Falk. It doesn’t matter. It doesn’t mean that much.
Aiello: We’re very calm about what’s going on. We realize we’re not just going to walk in and sweep teams. We understand that we have to work for it. In the first few weeks we always dropped the first set, then we’d play to four and win.
Maloney: As individuals, can you talk about what’s played a role in your own improvement?
Aiello: It’s hard coming to a new team as a freshman; I wasn’t comfortable. It’s weird playing with new people because you don’t know how they play. That was hard.
Falk: We came in at a time (2015) when everything on the team was established. If Paulina (Rein) hadn’t gotten hurt I probably wouldn’t have seen much court time.
Aiello: There was a very established line-up–those girls were older, they had more experience, they knew what they were doing, and we walked into it. As time went on I felt more comfortable and I started playing the way I know how to play.
Falk: I think it’s easier to play up once you’ve been playing in games because you have to figure out how to make things work. In practice it’s not a big deal if I hit into a block, but in a game I have to figure out how to get around it.
Maloney: There’s pressure now.
Aiello: Yes. We’ve become mentally stronger. The game moves a lot faster in college. Once you get used to that you learn more control and you learn about what you can and can’t do. I’ve learned more about myself as a player in college than I ever did in high school. Now I go against these six-foot girls, but I’m only five-foot-seven so I have to be more strategic about what I do.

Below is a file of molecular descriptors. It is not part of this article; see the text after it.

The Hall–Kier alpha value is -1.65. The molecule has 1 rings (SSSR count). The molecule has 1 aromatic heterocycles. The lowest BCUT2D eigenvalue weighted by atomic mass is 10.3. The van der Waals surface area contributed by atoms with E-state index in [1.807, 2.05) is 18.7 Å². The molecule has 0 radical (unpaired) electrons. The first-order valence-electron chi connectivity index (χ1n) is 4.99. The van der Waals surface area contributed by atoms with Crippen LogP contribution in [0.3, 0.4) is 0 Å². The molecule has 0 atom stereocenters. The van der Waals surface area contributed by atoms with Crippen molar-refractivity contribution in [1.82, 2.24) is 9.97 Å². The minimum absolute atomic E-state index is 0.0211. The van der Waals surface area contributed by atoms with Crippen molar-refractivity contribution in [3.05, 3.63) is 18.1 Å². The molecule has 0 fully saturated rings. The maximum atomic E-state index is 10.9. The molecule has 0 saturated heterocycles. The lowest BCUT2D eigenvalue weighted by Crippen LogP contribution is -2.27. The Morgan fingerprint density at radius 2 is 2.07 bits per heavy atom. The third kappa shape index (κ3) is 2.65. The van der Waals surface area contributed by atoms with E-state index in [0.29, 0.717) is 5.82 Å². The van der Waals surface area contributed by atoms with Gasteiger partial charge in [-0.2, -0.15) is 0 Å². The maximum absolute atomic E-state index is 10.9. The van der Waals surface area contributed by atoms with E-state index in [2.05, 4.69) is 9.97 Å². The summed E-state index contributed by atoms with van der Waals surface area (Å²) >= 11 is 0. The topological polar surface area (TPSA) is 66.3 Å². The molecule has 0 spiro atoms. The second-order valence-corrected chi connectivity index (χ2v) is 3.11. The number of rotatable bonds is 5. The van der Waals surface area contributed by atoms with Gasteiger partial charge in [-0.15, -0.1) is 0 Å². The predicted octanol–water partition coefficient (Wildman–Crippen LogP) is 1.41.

Falk: A huge benefit for me was having Tyler in the gym last spring (Tyler North, former Fredonia assistant coach and current head women’s volleyball coach at Thiel College)–just having a new perspective in the gym. We’re still running the offense we worked on this spring.
Aiello: He was a turning point for us. If he wasn’t there during spring season I don’t know where we’d be right now. He changed our offense.
Falk: Because we’re short, having a fast offense means that we can beat the block. We have to have that in order to be successful.
Aiello: The offense just works for us.
Falk: Even having Liv here (Olivia Zureck, current assistant coach)–it’s just having another perspective in the gym that helps so much. Coach (Braun) can’t see what’s happening with the entire team at one time. Having another set of eyes helps a ton.
Maloney: So what are you thinking about going into this weekend?
Aiello: Last time we played Geneseo they didn’t play great and we swept them. We’re not going to walk in and sweep them this time. I’m already expecting a battle. I know they’re not going to give it to us. We just have to work hard.
Falk: We just have to play Fredonia volleyball. We can’t move away from what we know.
Maloney: And that’s having a fast offense, . . .
Falk: Defense and serving.
Aiello: Our serving is our main identity. Teams can’t serve-receive against us, and the more we have Geneseo out-of-system the less we’ll have massive hitters on us.
Falk: I think teams underestimate us.
Aiello: And maybe that’s from the past, too–we’ve been good but then we fall short. I think it’s led us to have that reputation right now.
Falk: This year it’s real that we can do this. It’s not like, “Eh, maybe we’ll beat them.” This year it’s like, “We’re doing it.”
Aiello: You just know when you have that team that’s going to do it. I feel like we have the team to do it.
Maloney: And it wasn’t that team six months ago.
Falk: No. Everything has just progressed in the right direction.
Maloney: I’m blown away by it.
Falk: We just don’t give up. When we’re playing against other good teams we push back. Each SUNYAC weekend we’ve gotten better.
Maloney: And it all comes back to the relationships?